PD Editorial: Clearing a path for cannabis farms in Sonoma County

Editorials represent the views of The Press Democrat editorial board and The Press Democrat as an institution. The editorial board and the newsroom operate separately and independently of one another.

There isn’t much middle ground to be found in a smoldering argument over Sonoma County’s rules for commercial cannabis farming.

Many residents in the county’s rural enclaves don’t want cannabis fields anywhere near their homes. Growers counter that it’s time to start treating the once-outlawed plant as just another crop in a county with a long tradition of farming.

On Tuesday, the debate lands in front of the Board of Supervisors.

“Cannabis cultivators feel like the future of cannabis in Sonoma County is at stake,” Supervisor Lynda Hopkins said. “Neighbors, they feel their very qualify of life and the health of the environment is at stake. I think it’s a very existential debate on both sides of the aisle.”

The passion is real. However, in our view, the changes proposed to cannabis cultivation rules will not trigger a green rush in rural Sonoma County.

Still, there is a good chance that they would land the county in court.

Work on the proposed ordinance started in 2019 and included town hall meetings and public hearings before the Planning Commission in March. The question confronting the supervisors is whether there is more to be gained by acting now or by ordering an environmental impact report, which could take a year or more to complete.

Expect an answer at the beginning of Tuesday’s public hearing — one day after the supervisors meet behind closed doors with their lawyers.

Demanding an environmental impact report is a common delaying tactic. In this case, however, the COVID-19 pandemic constricted opportunities for public participation in drafting the revised ordinance. Moreover, representatives of the cannabis growers told the editorial board that they don’t object. So the supervisors may not have anything to lose by ordering an EIR.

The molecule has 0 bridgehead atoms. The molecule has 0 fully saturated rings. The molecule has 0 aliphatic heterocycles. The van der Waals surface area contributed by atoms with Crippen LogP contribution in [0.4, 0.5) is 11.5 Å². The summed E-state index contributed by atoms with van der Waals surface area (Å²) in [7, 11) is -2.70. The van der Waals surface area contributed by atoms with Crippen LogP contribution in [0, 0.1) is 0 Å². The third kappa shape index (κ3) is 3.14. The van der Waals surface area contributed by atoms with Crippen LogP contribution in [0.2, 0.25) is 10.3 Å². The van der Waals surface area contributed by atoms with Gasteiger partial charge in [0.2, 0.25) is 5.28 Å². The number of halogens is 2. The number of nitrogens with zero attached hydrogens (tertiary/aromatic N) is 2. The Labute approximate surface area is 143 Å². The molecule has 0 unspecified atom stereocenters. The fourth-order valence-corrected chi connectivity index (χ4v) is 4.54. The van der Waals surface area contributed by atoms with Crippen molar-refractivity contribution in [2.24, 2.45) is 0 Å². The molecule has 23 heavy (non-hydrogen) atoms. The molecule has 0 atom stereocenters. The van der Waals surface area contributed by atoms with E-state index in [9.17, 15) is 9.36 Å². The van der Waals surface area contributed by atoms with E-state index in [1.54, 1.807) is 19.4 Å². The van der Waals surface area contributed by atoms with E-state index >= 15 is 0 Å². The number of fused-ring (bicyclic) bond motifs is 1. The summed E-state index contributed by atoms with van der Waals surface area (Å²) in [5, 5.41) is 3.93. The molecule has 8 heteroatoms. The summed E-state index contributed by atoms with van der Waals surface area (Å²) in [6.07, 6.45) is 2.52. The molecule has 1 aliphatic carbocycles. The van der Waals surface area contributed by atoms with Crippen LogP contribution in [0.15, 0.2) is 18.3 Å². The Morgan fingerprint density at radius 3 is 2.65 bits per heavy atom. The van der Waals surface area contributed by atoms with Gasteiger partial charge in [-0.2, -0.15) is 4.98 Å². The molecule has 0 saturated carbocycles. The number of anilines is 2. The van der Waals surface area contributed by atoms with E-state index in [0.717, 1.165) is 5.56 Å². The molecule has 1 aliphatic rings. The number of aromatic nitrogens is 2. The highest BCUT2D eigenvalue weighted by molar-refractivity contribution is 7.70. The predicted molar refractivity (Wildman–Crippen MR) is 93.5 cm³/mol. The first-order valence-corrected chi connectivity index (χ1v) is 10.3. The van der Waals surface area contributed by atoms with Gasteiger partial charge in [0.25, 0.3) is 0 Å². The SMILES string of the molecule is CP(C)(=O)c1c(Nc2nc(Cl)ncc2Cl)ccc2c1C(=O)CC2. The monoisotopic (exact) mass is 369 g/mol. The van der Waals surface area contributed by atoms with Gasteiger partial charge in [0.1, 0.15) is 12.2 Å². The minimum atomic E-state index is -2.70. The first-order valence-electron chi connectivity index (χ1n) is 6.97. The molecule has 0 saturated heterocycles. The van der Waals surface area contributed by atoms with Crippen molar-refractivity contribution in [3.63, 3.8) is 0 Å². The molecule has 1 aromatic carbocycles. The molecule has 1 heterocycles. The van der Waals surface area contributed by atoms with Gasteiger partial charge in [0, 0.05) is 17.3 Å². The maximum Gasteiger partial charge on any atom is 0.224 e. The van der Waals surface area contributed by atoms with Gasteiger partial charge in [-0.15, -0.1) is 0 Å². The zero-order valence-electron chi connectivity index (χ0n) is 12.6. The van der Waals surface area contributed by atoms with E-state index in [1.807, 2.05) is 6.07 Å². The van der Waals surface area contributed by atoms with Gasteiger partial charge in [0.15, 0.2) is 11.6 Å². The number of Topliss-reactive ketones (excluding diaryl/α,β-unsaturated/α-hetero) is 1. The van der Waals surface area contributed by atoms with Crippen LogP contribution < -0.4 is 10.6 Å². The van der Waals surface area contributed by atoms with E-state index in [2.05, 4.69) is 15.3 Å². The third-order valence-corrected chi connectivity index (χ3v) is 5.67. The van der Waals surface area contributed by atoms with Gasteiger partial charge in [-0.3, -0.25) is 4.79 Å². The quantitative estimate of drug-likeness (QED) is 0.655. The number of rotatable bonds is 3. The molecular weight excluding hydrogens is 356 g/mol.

That said, we believe they should stick with their goal of treating cannabis more like grapes and milk and other legal farm products. California voters legalized marijuana growing by a landslide in the 2016 election, and Proposition 64 got an even larger majority in Sonoma County.

Prop. 64’s objectives included pushing illicit growers out in favor of licensed growers subject to environmental regulations, oversight and taxes.

Commercial cannabis farms are allowed only on properties of 10 acres or more. That would not change under the proposed ordinance. However, instead of the existing 1-acre limit, up to 10% of the land could be cultivated. Fencing, renewable energy and groundwater monitoring are required.

One change raising big concerns for opponents is permitting by the agricultural commissioner through an administrative review process. However, there are numerous restrictions that would leave applications under the purview of Permit Sonoma, the county’s land-use agency, and subject to a process that includes public hearings.

A second objection is odor. The skunky smell of cannabis fields is unpleasant. But the same is true of dairy farms and industrial hemp, a cannabis cousin grown legally in Sonoma County.

A third objection is setbacks. The county requires 1,000 feet between cannabis fields and schools or parks, substantially more than the 600 feet required under state law. Yet the ordinance would allow cannabis within 300 feet of a neighboring home. That’s too close.

Under its present regulatory system, Sonoma County, which once had an estimated 3,000 growers, has issued only 184 cultivation permits. To snuff out the black market, the county needs to streamline its application process. We believe that can be achieved without changing the character of rural neighborhoods.

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Editorials represent the views of The Press Democrat editorial board and The Press Democrat as an institution. The editorial board and the newsroom operate separately and independently of one another.

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